the Medicines and Healthcare product Regulatory Agency (MHRA) has approved a number of antigen lateral flow tests (antigen LFT) for use in a supervised settings. The test must have a CE marking or UKCA mark. The instructions on how to use must be followed or it is likely to give a false reading. Anyone who tests positive on an antigen LFT must be sent home immediately to isolate, before calling the Covid helpline to book a PCR test. They should remain in isolation until a negative PCR result is received
the MHRA has also approved someantigen LFT for home testing. The test must have a CE marking or UKCA mark. The instructions on how to use must be followed or it is likely to give a false reading. Anyone who tests positive on a home antigen LFT must isolate at home, before calling the Covid helpline to book a PCR test. They should remain in isolation until a negative PCR result is received
for Polymerase chain reaction (PCR) testing, all samples must be processed by a UKAS accredited laboratory
for any type of serology test, taking a blood sample, performing the test and interpreting results should only be undertaken by fully trained, healthcare professionals and not by members of the public
for serology Point of Care Tests (POCT) (An in vitro diagnostic medical device intended to be used by a healthcare professional outside of a laboratory in primary or secondary care environments) or Near Patient Tests (An in vitro diagnostic medical device that is not intended for self-testing but is intended to be used outside of a laboratory environment) intended to determine whether an individual has had the virus and is now immune, such devices should meet the requirements as set out in the
Target Product Profile by the Medicines and Healthcare products Regulatory Agency (MHRA).
anyone interpreting any test results and advising patients accordingly, must be sufficiently clinically qualified to do soThese standards can be revised at any time by the MOH and take effect at the time of publication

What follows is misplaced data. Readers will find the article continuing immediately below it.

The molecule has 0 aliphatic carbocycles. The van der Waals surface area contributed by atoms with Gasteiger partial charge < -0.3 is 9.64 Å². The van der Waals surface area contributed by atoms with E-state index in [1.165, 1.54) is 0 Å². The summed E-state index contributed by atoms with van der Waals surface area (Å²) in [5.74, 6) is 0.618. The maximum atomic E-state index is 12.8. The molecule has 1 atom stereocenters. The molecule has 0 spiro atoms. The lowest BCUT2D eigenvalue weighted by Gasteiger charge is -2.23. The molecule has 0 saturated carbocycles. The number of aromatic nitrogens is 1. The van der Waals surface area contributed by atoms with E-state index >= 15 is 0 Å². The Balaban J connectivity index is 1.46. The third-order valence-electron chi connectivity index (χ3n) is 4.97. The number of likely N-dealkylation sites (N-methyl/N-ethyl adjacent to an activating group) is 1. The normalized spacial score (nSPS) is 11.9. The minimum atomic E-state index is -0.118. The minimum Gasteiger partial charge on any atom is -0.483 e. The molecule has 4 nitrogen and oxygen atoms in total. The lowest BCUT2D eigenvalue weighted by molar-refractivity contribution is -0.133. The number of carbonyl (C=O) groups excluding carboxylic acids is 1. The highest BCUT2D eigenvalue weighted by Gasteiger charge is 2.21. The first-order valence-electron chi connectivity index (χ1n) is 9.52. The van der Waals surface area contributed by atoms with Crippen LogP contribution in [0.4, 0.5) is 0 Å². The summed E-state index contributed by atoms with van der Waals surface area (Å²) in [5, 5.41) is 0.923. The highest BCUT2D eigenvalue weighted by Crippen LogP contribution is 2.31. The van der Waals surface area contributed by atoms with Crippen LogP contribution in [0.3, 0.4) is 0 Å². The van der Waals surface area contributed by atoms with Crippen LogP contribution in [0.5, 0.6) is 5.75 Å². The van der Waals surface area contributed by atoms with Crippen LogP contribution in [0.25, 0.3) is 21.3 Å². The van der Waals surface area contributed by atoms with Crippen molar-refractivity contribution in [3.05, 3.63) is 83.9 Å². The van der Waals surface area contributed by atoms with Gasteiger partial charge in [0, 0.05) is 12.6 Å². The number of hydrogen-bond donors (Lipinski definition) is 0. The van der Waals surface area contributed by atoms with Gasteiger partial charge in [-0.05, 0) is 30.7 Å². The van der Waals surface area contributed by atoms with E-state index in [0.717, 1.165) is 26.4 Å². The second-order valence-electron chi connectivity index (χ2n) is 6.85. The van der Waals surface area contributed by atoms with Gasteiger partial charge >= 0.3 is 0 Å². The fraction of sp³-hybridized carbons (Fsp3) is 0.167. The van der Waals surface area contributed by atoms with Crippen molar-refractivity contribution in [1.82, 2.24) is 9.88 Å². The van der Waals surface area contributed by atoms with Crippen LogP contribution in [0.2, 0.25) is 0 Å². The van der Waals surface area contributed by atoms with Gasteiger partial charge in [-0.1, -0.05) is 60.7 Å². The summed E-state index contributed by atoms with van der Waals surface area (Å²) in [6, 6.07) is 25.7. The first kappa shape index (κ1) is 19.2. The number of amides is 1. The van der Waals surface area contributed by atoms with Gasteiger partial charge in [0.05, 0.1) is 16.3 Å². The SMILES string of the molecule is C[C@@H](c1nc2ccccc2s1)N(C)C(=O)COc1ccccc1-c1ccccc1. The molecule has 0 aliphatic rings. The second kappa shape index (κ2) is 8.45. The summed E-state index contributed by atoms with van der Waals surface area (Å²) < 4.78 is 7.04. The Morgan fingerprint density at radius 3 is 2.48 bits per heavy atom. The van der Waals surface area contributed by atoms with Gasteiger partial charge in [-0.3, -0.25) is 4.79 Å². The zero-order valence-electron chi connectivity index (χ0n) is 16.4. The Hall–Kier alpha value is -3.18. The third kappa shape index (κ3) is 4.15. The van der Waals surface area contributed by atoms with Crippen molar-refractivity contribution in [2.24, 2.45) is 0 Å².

any person who has undertaken a test must be given the result of that test accurately, and advised as to what action, if any, should be taken in accordance with relevant MOH or Government of Jersey Public health guidance
all test results must be provided with sufficient information to enable the person to understand what the result means; this should take the form of written information wherever possible
all service providers must follow MOH guidance on how to exercise their duty to immediately notify the MOH of COVID-19 infection or how to seek advice where they have reasonable cause to suspect that a person is infected with COVID-19. (see section on reporting below)
These standards can be revised at any time by the MOH and take effect at the time of publication.
The MOH must also publish guidance on reporting as per standard 11 above.
The Public Health Law places a duty on people that are not doctors to report notifiable diseases. In accordance with this law the following guidance is provided to assist people in determining:
- if the symptoms displayed give rise to a reasonable suspicion that the person is infected with COVID-19, and
- whether or not a person's test results give rise to a reasonable suspicion that the person is infected or contaminated with COVID-19
Test results indicting COVID-19 infection
PCR positive test result
Any positive PCR test result from a UKAS accredited laboratory should be interpreted as confirmation of COVID-19 infection. The healthcare professional in receipt of the result is responsible for notifying the MOH of a positive case via the
standard Government of Jersey COVID-19 notifiable disease process.
IgM positive test result
Any serology test that shows a positive result for IgM antibodies, with or without positive IgG antibodies, should be considered as potential evidence of current infection with COVID-19.
The patient should be advised to self-isolate and call the COVID-19 helpline on
0800 735 5566. They will provide appropriate clinical advice and arrange diagnostic testing as appropriate.